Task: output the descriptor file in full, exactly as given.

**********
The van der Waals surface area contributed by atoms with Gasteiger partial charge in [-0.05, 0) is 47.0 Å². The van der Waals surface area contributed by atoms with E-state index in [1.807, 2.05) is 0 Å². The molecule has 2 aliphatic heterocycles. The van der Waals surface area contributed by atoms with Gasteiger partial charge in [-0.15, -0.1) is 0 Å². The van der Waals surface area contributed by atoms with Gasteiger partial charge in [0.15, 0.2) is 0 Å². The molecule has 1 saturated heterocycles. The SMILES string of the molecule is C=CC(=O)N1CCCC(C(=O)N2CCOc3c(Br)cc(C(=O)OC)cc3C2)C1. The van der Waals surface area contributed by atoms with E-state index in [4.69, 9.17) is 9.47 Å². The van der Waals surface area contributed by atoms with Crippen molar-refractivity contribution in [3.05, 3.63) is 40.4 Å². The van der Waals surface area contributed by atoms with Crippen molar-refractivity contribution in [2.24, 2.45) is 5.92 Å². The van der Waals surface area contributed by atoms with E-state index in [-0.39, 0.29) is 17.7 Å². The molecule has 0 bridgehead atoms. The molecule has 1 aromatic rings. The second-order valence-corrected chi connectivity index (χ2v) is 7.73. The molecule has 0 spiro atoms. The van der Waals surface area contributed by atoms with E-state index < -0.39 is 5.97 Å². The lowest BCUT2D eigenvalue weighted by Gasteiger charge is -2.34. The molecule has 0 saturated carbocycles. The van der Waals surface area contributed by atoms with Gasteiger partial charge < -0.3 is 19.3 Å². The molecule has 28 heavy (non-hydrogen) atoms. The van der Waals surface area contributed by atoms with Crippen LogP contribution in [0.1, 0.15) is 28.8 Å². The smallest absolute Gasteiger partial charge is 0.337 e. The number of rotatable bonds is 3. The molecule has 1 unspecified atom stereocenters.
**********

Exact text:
The van der Waals surface area contributed by atoms with Gasteiger partial charge in [-0.05, 0) is 47.0 Å². The van der Waals surface area contributed by atoms with E-state index in [1.807, 2.05) is 0 Å². The molecule has 2 aliphatic heterocycles. The van der Waals surface area contributed by atoms with Gasteiger partial charge in [-0.15, -0.1) is 0 Å². The van der Waals surface area contributed by atoms with Gasteiger partial charge in [0.15, 0.2) is 0 Å². The molecule has 1 saturated heterocycles. The SMILES string of the molecule is C=CC(=O)N1CCCC(C(=O)N2CCOc3c(Br)cc(C(=O)OC)cc3C2)C1. The van der Waals surface area contributed by atoms with E-state index in [4.69, 9.17) is 9.47 Å². The van der Waals surface area contributed by atoms with Crippen molar-refractivity contribution in [3.05, 3.63) is 40.4 Å². The van der Waals surface area contributed by atoms with Crippen molar-refractivity contribution in [2.24, 2.45) is 5.92 Å². The van der Waals surface area contributed by atoms with E-state index in [-0.39, 0.29) is 17.7 Å². The molecule has 0 bridgehead atoms. The molecule has 1 aromatic rings. The second-order valence-corrected chi connectivity index (χ2v) is 7.73. The molecule has 0 spiro atoms. The van der Waals surface area contributed by atoms with E-state index < -0.39 is 5.97 Å². The lowest BCUT2D eigenvalue weighted by Gasteiger charge is -2.34. The molecule has 0 saturated carbocycles. The van der Waals surface area contributed by atoms with Gasteiger partial charge < -0.3 is 19.3 Å². The molecule has 28 heavy (non-hydrogen) atoms. The van der Waals surface area contributed by atoms with Crippen LogP contribution in [0.1, 0.15) is 28.8 Å². The smallest absolute Gasteiger partial charge is 0.337 e. The number of rotatable bonds is 3. The molecule has 1 unspecified atom stereocenters.